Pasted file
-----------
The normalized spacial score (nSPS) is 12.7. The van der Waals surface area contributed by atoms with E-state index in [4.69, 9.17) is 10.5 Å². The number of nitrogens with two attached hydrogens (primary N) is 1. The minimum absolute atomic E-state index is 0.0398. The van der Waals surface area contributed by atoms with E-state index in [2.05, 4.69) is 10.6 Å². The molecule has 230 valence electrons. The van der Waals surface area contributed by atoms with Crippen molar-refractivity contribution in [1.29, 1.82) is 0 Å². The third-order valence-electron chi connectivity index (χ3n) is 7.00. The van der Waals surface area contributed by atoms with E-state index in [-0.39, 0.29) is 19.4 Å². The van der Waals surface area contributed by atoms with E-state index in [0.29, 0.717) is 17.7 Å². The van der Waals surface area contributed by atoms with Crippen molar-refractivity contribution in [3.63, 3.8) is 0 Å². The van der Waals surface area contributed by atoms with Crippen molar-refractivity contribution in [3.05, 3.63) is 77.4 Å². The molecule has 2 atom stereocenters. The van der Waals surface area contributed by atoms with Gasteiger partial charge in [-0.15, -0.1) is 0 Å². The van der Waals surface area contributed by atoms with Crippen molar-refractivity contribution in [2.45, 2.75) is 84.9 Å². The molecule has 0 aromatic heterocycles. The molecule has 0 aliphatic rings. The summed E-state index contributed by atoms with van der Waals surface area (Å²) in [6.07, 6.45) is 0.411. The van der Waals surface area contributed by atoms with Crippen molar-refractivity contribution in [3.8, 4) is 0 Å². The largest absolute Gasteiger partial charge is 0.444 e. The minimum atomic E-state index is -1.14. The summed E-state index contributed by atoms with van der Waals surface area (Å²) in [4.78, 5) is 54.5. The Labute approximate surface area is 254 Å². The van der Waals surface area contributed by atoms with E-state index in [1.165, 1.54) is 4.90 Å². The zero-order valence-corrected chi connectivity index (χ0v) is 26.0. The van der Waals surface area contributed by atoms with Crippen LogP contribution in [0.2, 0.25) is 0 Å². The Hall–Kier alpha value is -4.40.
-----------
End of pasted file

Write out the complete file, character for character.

The normalized spacial score (nSPS) is 12.7. The van der Waals surface area contributed by atoms with E-state index in [4.69, 9.17) is 10.5 Å². The number of nitrogens with two attached hydrogens (primary N) is 1. The minimum absolute atomic E-state index is 0.0398. The van der Waals surface area contributed by atoms with E-state index in [2.05, 4.69) is 10.6 Å². The molecule has 230 valence electrons. The van der Waals surface area contributed by atoms with Crippen molar-refractivity contribution in [1.29, 1.82) is 0 Å². The third-order valence-electron chi connectivity index (χ3n) is 7.00. The van der Waals surface area contributed by atoms with E-state index in [-0.39, 0.29) is 19.4 Å². The van der Waals surface area contributed by atoms with E-state index in [0.29, 0.717) is 17.7 Å². The van der Waals surface area contributed by atoms with Crippen molar-refractivity contribution in [3.63, 3.8) is 0 Å². The van der Waals surface area contributed by atoms with Crippen molar-refractivity contribution in [3.05, 3.63) is 77.4 Å². The molecule has 2 atom stereocenters. The van der Waals surface area contributed by atoms with Gasteiger partial charge in [-0.15, -0.1) is 0 Å². The van der Waals surface area contributed by atoms with Crippen molar-refractivity contribution in [2.45, 2.75) is 84.9 Å². The molecule has 0 aromatic heterocycles. The molecule has 0 aliphatic rings. The summed E-state index contributed by atoms with van der Waals surface area (Å²) in [6.07, 6.45) is 0.411. The van der Waals surface area contributed by atoms with Crippen molar-refractivity contribution in [3.8, 4) is 0 Å². The largest absolute Gasteiger partial charge is 0.444 e. The minimum atomic E-state index is -1.14. The summed E-state index contributed by atoms with van der Waals surface area (Å²) in [4.78, 5) is 54.5. The Labute approximate surface area is 254 Å². The van der Waals surface area contributed by atoms with E-state index in [1.165, 1.54) is 4.90 Å². The zero-order valence-corrected chi connectivity index (χ0v) is 26.0. The van der Waals surface area contributed by atoms with Crippen LogP contribution in [0.2, 0.25) is 0 Å². The Hall–Kier alpha value is -4.40.